Question And Answer

BRANDON NOTCH TATTOO COPYRIGHT

Tattoos are known around the world as, tatoeage, tatouage, tätowier, tatuaggio, tatuar, tatuaje, tatuagens, tatoveringer, tato, tattueringar, tatoos, and tatu

Full Name:  Brandon  Garic Notch 

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 Nickname: Sacred Saint 

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 Where are you originally from: Saint Paul Minnesota 

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Where do you live and work now: I currently live in San Bernardino, CA, where I built a private studio for myself and work by Appointment only. San Bernardino, is just an hour drive east from Los Angeles.                                 

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 Name of your studio: Sacred Saint Studio 

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--  "How long have you tattooing?"  I  have been pushing these pins since 1996, but professionally since 1998. PINS TO THE SKIN!! I learn something new every day.

--  "How did you get into tattooing?"  I was in juvenile hall when I first really got interested into tattooing. I was a young kid lost in the world trying to find my place. You know getting into trouble, ha, ha. I bought some equipment and machines, and started scratching on my friends then got new friends. Yes we all start out as scratcher’s it takes a lot of bad tattoos to get good in this game. So you tattoo for free doing anything, and everything that comes your way to lean, and progress as a tattooist. I lied about my age and went around to some shops showing off my work and, I was able to land an apprenticeship, I never looked back. All I know is after that, all I did was eat, sleep, and breathe anything that had to do with tattooing. I talk about it in my book. (Death is only the Beginning)

--  "When did you get into painting?"  I've been into art, painting and drawing my whole life. My parents are artist's.

--  "Was your family and friends supportive in your decision to become an artist?"  Yes, everyone was very supportive.

--  "Do you like to challenging yourself every time you tattoo?"  Yes, I love creating bigger and better tattoos.

--  "What do you like about tattooing?"  I love the conversations, the stories, the interaction with my clients never gets old, and the ability to create lasting art, Impressions in the skin and on the mind. The POWER of ART holds true. Creating hope, faith, motivation, change and inspiration in ones life. Artwork is changing lives and motivating the world around us, life is ART.. Let's tattoo the world with art.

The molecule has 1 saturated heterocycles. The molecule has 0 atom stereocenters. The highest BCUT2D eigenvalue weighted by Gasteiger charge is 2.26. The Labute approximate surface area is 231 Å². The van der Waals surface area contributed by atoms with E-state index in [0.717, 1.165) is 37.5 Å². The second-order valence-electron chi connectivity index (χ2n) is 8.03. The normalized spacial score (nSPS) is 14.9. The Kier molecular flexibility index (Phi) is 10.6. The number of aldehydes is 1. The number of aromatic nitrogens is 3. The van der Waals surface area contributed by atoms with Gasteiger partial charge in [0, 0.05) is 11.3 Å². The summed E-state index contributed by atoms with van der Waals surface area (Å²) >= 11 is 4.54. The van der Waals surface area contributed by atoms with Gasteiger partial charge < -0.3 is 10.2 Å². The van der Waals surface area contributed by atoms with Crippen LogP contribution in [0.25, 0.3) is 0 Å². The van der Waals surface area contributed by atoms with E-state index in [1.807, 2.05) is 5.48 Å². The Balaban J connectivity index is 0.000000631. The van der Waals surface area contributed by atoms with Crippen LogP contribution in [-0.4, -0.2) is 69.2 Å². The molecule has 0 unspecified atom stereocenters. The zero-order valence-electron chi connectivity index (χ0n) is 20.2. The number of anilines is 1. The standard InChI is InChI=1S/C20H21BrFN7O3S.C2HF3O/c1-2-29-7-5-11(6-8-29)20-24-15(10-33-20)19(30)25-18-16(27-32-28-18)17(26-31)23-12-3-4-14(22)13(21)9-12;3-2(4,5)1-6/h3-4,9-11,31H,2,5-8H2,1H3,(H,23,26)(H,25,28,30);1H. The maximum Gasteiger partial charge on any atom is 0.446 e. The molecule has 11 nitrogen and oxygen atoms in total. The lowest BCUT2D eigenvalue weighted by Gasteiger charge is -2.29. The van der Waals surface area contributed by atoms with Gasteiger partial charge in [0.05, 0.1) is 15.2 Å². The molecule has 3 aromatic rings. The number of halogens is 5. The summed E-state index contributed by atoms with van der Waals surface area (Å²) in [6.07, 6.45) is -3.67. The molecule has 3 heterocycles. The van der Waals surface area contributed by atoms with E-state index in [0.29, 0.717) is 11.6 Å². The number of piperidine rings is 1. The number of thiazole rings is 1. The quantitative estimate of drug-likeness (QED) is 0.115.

-- "Do you ever do charity work? Work cheap for the right cause/Donate paintings, Etc.?" YES HA, HA, HA... I am an artist, but this does not mean i will work for FREE, I have bills just like you.

--  "Do you have a favorite tattoo?"  I don't have a favorite tattoo, but I love things that challenge me, and people that give me large parts of their body to tattoo. I have yet to do my best tattoo only my best so far.

-- "Who or what is your biggest influence in your tattoo work and why?" My clients aren't the biggest influences in my work they give me the skin and inspiration to create. Something’s you just can't do with paint on canvas. They really are the biggest influence in my work.

-- "If I had to name my greatest motivation in life thus far, what would it be?"  DEATH (Being happy with what i have done in life, and having fun.)

Brandon Notch ribs logo sacredsaint

-- "What was the most difficult thing to learn in tattooing for you and why?" Most difficult thing for me to learn in tattooing would have to be learning how to transfer one’s idea from their mind to paper, to create a permanent piece of artwork in one’s skin. Most of the time a client will be thinking about red, but he’ll say blue, so you have to predict that. Ultimately keep in mind the flow of the art on the body. You can have a badass top-notch tattoo, but if it has no flow, or does not fit the body, ultimately it will look like shit.

-- "How do you usually advertise or market yourself?" Advertising is one thing I don’t believe in. I believe that good work speaks for itself, all my clients are referral-based. If your work speaks for itself, don't interrupt it... :)